Ranger Kathryn's Arches

March 23, 2011

Horseshoe Canyon: Radio Glitch

Filed under: Uncategorized — Kathryn Colestock-Burke @ 11:02 pm
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“600? 681.” Pause. Nothing.

“600? 681, Grandview.” Long pause. Nothing.

I, volunteer #681, was trying to contact the Hans Flat ranger station (#600) on channel 2 (Grandview) for my twice-daily check-in. I could hear other radio traffic, but obviously was not transmitting. If the ranger station an hour away didn’t hear from me for a day, they’d send someone to check on me, and I did NOT want that to happen. I was fine.

Sunrise over the La Sal Mountains, as seen from Sheep Camp

I switched to the relay channel that the NPS put up, and couldn’t get anything on that either. After reading the entire radio manual in the trailer, and trying everything I could think of — including trying to radio Arches National Park whose traffic I could hear, and having them call Hans Flat — I shrugged and gave up. I’d be in a pickle only if a real emergency arose, but there wasn’t a thing I could do about it.

I drove to Hans Flat on Day 3 for a potluck and a hiking expedition, and walked into the ranger station carrying my radio. Within minutes Gary had checked its innards, reprogrammed it, and rendered it fully functional. Whew. Now 681 could call 600… and she hopes it is only twice a day for routine check-in.

Have you ever been out of touch with civilization for long? How did it feel? What concerns did you have?

Horseshoe Canyon: Sheep Camp

Filed under: Uncategorized — Kathryn Colestock-Burke @ 10:50 pm
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Sheep Camp at Horseshoe Canyon trailhead -- my home for nine days

The adorable 15×7 foot trailer (nicknamed ‘Sheep Camp’) beckoned me: “Come, stay awhile.” In 1994 the Park Service parked it behind some sand dunes and attached a solar panel, and rangers and volunteers have been living in it ever since when they patrol the canyon for a stretch of time. Somehow I had envisioned a dusty old hantavirus-laden box which I’d share with small critters, but this was a camper’s delight.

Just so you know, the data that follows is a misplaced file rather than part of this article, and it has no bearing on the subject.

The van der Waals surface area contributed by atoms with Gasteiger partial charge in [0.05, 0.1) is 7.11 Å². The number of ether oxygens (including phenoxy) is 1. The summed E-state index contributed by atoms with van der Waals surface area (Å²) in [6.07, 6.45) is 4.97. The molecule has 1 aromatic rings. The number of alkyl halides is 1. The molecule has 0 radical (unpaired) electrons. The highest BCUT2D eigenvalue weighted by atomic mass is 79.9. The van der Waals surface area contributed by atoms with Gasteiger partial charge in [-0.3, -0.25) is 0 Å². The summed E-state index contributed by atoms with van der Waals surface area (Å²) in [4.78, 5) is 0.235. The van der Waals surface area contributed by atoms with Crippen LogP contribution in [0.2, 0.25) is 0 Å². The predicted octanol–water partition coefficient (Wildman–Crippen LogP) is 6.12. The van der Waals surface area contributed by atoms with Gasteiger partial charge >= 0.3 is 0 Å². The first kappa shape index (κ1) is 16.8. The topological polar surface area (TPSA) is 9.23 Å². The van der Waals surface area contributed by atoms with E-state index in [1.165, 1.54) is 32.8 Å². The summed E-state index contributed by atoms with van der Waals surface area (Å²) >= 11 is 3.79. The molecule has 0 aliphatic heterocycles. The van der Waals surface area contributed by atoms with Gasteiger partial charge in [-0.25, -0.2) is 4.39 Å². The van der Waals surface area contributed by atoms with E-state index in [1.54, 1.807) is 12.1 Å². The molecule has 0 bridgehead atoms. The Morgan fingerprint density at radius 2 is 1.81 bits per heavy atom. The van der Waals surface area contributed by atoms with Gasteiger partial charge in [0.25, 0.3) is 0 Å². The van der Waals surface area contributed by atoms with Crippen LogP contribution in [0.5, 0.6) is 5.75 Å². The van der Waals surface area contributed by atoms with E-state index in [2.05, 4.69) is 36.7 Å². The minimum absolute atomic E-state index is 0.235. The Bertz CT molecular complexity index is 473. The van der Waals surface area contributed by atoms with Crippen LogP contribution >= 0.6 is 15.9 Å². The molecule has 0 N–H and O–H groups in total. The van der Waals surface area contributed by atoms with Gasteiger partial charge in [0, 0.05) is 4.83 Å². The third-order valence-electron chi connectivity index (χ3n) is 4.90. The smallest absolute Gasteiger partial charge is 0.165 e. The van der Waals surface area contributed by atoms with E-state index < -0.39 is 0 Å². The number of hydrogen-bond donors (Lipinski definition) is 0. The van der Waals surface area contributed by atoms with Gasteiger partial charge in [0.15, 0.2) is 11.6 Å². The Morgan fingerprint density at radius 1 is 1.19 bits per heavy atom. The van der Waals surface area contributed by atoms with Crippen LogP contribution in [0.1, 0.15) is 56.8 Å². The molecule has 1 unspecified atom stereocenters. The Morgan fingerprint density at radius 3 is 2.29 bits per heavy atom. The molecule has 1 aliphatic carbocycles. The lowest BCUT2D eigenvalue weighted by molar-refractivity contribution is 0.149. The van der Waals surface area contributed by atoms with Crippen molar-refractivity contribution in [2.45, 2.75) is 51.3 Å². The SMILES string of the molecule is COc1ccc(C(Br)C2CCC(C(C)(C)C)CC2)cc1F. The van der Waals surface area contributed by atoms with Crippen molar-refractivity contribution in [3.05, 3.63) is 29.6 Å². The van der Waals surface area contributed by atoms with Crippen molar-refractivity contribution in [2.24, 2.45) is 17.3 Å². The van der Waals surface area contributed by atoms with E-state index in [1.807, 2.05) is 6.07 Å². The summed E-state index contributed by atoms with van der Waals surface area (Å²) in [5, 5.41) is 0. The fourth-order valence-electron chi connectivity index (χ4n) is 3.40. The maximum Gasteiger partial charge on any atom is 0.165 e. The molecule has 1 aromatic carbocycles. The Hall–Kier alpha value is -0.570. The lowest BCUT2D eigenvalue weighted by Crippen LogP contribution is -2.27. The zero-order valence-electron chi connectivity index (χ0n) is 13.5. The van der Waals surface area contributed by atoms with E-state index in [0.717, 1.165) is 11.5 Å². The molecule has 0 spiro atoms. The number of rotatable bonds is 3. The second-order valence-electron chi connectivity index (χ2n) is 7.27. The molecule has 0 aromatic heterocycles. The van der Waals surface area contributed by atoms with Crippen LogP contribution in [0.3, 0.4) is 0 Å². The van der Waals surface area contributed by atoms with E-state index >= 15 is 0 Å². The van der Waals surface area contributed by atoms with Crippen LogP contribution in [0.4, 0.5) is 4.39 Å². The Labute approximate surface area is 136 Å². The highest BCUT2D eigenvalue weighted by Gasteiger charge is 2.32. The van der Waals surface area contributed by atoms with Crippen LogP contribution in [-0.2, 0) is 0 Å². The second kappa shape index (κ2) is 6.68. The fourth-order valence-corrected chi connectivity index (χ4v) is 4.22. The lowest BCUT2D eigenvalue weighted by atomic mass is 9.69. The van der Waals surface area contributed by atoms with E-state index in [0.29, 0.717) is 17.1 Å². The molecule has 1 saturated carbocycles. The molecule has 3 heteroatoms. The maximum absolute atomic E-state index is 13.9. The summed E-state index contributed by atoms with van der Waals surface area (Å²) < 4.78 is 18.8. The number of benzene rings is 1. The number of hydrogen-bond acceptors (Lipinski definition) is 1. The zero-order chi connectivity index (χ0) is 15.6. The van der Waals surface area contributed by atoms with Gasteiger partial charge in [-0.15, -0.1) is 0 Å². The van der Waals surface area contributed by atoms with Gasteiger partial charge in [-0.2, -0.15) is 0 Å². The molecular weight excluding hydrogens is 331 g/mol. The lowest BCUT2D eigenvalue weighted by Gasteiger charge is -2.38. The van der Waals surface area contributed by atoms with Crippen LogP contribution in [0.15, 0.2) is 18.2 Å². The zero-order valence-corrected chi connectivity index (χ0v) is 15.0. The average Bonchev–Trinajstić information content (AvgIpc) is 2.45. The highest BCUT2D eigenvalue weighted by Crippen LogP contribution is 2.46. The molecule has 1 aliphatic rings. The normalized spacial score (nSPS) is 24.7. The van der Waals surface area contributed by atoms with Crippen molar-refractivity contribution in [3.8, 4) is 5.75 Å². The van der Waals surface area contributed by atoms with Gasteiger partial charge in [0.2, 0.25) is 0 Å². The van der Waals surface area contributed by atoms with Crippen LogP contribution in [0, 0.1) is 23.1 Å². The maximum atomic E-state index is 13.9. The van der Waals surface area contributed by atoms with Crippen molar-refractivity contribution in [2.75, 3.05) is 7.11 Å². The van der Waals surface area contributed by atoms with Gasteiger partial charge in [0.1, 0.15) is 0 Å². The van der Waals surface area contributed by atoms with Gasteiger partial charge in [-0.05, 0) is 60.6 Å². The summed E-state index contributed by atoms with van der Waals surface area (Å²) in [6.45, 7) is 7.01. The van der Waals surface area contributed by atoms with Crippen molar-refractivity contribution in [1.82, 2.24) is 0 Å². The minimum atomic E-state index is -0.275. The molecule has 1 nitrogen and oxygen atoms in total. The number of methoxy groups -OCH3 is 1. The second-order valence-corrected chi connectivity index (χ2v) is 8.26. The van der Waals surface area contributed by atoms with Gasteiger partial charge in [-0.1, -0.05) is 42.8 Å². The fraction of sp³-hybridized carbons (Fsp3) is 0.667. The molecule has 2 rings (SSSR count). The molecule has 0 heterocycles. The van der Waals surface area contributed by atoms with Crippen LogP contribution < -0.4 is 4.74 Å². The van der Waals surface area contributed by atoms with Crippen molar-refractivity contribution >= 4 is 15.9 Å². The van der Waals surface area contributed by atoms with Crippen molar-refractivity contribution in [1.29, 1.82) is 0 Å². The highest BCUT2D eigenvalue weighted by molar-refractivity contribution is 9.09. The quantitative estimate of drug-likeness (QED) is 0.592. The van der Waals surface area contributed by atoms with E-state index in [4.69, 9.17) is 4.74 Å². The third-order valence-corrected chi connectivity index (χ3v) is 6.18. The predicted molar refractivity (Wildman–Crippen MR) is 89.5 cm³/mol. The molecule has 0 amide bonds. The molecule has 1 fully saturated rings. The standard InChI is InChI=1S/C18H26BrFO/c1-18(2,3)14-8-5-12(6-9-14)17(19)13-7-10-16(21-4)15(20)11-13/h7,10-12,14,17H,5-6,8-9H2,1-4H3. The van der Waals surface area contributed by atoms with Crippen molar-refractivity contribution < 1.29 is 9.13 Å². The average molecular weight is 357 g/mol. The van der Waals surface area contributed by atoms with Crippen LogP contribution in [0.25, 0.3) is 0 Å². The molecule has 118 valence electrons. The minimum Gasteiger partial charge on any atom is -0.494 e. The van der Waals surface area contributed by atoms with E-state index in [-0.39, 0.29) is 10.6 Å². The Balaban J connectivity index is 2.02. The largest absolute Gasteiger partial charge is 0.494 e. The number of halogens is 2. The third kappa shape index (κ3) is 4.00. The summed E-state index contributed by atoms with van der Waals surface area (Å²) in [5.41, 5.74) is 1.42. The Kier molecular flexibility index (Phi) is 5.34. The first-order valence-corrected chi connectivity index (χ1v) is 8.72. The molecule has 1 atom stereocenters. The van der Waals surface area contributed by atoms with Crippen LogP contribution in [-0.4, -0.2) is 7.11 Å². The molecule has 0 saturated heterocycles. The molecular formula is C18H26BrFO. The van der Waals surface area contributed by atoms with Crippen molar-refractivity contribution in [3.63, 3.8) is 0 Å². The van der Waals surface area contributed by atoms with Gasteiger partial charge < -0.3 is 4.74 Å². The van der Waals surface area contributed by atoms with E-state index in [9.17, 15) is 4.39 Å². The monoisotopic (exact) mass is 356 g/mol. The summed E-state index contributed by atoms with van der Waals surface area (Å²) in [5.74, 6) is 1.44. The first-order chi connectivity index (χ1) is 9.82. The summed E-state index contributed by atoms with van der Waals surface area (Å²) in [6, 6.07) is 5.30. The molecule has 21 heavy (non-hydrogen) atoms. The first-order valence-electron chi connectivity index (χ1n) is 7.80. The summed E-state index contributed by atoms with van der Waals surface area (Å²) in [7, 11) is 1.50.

I unlocked the door and found sweet quarters for my solar- and LP-powered wilderness habitation. A tiny kitchen, bench seats, and lofted bed welcomed me. Ruffled blue curtains covered the three windows. A couple of propane lanterns (mantles intact) graced the walls, and a battery-powered radio pulled in a few Salt Lake City stations. Water containers and an ice chest were brought from the station an hour away by a ranger. The outhouse at the trailhead was nearly a half mile off; I’m not shy about peeing behind a blackbrush.

Kathryn surveying her kingdom from Sheep Camp

After reading a bit about the rich local history, I fell asleep my first night wondering how many Basque sheepherders slept on this knoll. Up to the mid-20th century, thousands of head of sheep were grazed in this canyon. This spot made a good camp for the shepherds since it was near the livestock trail that leads down 750 feet to Barrier Creek, the only water supply. Today this rough trail provides the access for most hikers wanting to see the rock art; I would become quite familiar with all 6.5 miles of it over the next nine days.

Comments: Have you any clear memories of a particularly delightful cabin or campsite you’ve occupied?

State Line, 4:22 pm, March 13

Filed under: Uncategorized — Kathryn Colestock-Burke @ 10:36 pm
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What's the opposite of "elevated"?

The billboard says it all — displaying the most iconic of the state’s sandstone formations, Delicate Arch, which is on every Utah license plate. I am promised that my life will be “elevated” if I hang around Utah for a time. I guess I’ll try that… even though I wasn’t “depressed” in Minnesota.

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